By Alan Travis
The European commission’s own lawyers have warned that a joint US-European agreement to store the personal data, including credit card details, of millions of transatlantic air passengers for 15 years is unlawful.
The confidential legal opinion, passed to the Guardian, says the agreement to allow the US department of homeland security to store airline check-in data is “not compatible with fundamental rights”.
The note by the commission’s legal service, dated 16 May, says it has “grave doubts” that the passenger name record (PNR) deal, now being finalised, complies with the fundamental right to data protection.
The official legal opinion could prove crucial as the agreement, which has been negotiated by the commission with the US, needs the approval of the European parliament as well as ministers.
Leaked details of an EU ambassadors’ meeting last week showed the French, Germans, Italians, Dutch and others are still strongly critical of the proposed deal, with only the British, Irish, Swedes and Estonians supporting it.
Commission officials played down the significance of the official legal opinion, which was provided to negotiators before the deal was finalised, by saying its legality could only be tested in the courts.
The European lawyers say their “most serious concerns” cover the widely-drawn limits on the use of the personal data, the disproportionate storage period of 15 years, the lack of independent oversight and proper access to the courts for those seeking redress over misuse of their details. Their concerns include:
Judicial redress for aggrieved individuals is not guaranteed, the lawyers say: “All redress is made subject to US law, while the forms of redress explicitly guaranteed are administrative only and thus at the discretion of the department of homeland security.”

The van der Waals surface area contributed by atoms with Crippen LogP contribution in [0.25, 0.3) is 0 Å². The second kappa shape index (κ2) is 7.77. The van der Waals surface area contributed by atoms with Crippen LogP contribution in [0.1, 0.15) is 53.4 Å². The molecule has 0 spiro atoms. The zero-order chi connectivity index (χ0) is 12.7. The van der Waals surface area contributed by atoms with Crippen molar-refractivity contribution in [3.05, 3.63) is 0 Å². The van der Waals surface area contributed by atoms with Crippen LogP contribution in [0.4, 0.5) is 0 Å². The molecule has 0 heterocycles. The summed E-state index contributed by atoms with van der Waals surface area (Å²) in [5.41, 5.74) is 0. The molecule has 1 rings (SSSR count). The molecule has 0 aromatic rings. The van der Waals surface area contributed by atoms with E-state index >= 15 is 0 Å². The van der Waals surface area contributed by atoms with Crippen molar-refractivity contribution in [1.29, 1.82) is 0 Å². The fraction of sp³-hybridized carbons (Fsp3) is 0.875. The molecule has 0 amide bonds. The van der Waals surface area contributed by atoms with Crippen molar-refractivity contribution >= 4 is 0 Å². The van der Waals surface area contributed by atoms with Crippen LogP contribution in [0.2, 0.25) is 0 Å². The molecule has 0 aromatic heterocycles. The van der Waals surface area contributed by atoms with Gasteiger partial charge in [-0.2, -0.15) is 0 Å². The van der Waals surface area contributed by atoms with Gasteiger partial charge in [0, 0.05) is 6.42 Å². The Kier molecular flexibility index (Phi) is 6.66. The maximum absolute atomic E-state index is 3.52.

Oversight to be carried out by homeland security “privacy officers” does not amount to independent oversight, say the European lawyers.
Tony Bunyan of Statewatch, which monitors civil liberties across Europe, said the European parliament should refuse to consent to the agreement, as it is allowed to do under the Lisbon treaty. He said it did not meet EU data protection standards, nor provide judicial redress or independent oversight.
“Secret minutes of EU-US meetings since 2001 show that they have always been a one-way channel, with the US setting the agenda by making demands on the EU,” said Bunyan. “When the EU does make rare requests, like on data protection, because US law only offers protection and redress to US citizens, they are bluntly told that the US is not going to change its data protection system – as they were at the EU-US JHA ministerial meeting in Washington on 8-9 December 2010.”
Jan Philipp Albrecht, a German Green party MEP and member of the European parliament’s civil liberties committee, said the document showed the EU was acting against its own legal advice in pushing ahead with the proposed retention of sensitive passenger data.